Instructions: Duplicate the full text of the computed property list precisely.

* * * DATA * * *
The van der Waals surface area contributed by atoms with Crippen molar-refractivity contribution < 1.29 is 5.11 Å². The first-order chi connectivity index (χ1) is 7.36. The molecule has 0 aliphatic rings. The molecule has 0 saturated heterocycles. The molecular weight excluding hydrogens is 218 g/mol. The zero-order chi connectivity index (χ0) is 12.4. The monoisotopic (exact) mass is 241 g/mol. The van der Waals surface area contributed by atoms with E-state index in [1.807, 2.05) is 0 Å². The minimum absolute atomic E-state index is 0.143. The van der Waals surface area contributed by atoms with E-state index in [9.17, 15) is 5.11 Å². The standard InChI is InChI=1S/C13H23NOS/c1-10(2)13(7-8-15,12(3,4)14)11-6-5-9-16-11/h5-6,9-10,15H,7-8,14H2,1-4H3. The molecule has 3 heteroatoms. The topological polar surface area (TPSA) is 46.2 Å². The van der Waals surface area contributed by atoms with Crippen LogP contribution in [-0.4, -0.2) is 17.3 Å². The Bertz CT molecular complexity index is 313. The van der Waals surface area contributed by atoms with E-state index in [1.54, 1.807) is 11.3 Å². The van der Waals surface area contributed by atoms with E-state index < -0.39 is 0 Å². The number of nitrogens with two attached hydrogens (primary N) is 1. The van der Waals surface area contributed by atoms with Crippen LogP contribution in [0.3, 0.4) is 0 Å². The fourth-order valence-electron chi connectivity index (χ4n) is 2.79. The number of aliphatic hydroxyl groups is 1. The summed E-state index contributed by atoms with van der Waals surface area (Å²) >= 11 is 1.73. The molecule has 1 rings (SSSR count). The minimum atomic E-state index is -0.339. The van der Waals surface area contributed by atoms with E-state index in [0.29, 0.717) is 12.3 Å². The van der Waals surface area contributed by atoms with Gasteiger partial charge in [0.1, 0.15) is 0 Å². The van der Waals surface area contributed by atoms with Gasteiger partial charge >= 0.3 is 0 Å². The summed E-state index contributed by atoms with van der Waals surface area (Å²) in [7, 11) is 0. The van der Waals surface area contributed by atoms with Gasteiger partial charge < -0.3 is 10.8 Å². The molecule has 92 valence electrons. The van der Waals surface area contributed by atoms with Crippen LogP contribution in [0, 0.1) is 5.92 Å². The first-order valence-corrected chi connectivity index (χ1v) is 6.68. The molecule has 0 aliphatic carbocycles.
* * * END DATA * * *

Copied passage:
The van der Waals surface area contributed by atoms with Crippen molar-refractivity contribution < 1.29 is 5.11 Å². The first-order chi connectivity index (χ1) is 7.36. The molecule has 0 aliphatic rings. The molecule has 0 saturated heterocycles. The molecular weight excluding hydrogens is 218 g/mol. The zero-order chi connectivity index (χ0) is 12.4. The monoisotopic (exact) mass is 241 g/mol. The van der Waals surface area contributed by atoms with E-state index in [1.807, 2.05) is 0 Å². The minimum absolute atomic E-state index is 0.143. The van der Waals surface area contributed by atoms with E-state index in [9.17, 15) is 5.11 Å². The standard InChI is InChI=1S/C13H23NOS/c1-10(2)13(7-8-15,12(3,4)14)11-6-5-9-16-11/h5-6,9-10,15H,7-8,14H2,1-4H3. The molecule has 3 heteroatoms. The topological polar surface area (TPSA) is 46.2 Å². The van der Waals surface area contributed by atoms with Crippen LogP contribution in [-0.4, -0.2) is 17.3 Å². The Bertz CT molecular complexity index is 313. The van der Waals surface area contributed by atoms with E-state index in [1.54, 1.807) is 11.3 Å². The van der Waals surface area contributed by atoms with E-state index < -0.39 is 0 Å². The number of nitrogens with two attached hydrogens (primary N) is 1. The van der Waals surface area contributed by atoms with Crippen LogP contribution in [0.3, 0.4) is 0 Å². The fourth-order valence-electron chi connectivity index (χ4n) is 2.79. The number of aliphatic hydroxyl groups is 1. The summed E-state index contributed by atoms with van der Waals surface area (Å²) >= 11 is 1.73. The molecule has 1 rings (SSSR count). The minimum atomic E-state index is -0.339. The van der Waals surface area contributed by atoms with E-state index in [0.29, 0.717) is 12.3 Å². The van der Waals surface area contributed by atoms with Gasteiger partial charge in [0.1, 0.15) is 0 Å². The van der Waals surface area contributed by atoms with Gasteiger partial charge >= 0.3 is 0 Å². The summed E-state index contributed by atoms with van der Waals surface area (Å²) in [7, 11) is 0. The van der Waals surface area contributed by atoms with Gasteiger partial charge < -0.3 is 10.8 Å². The molecule has 92 valence electrons. The van der Waals surface area contributed by atoms with Crippen LogP contribution in [0, 0.1) is 5.92 Å². The first-order valence-corrected chi connectivity index (χ1v) is 6.68. The molecule has 0 aliphatic carbocycles.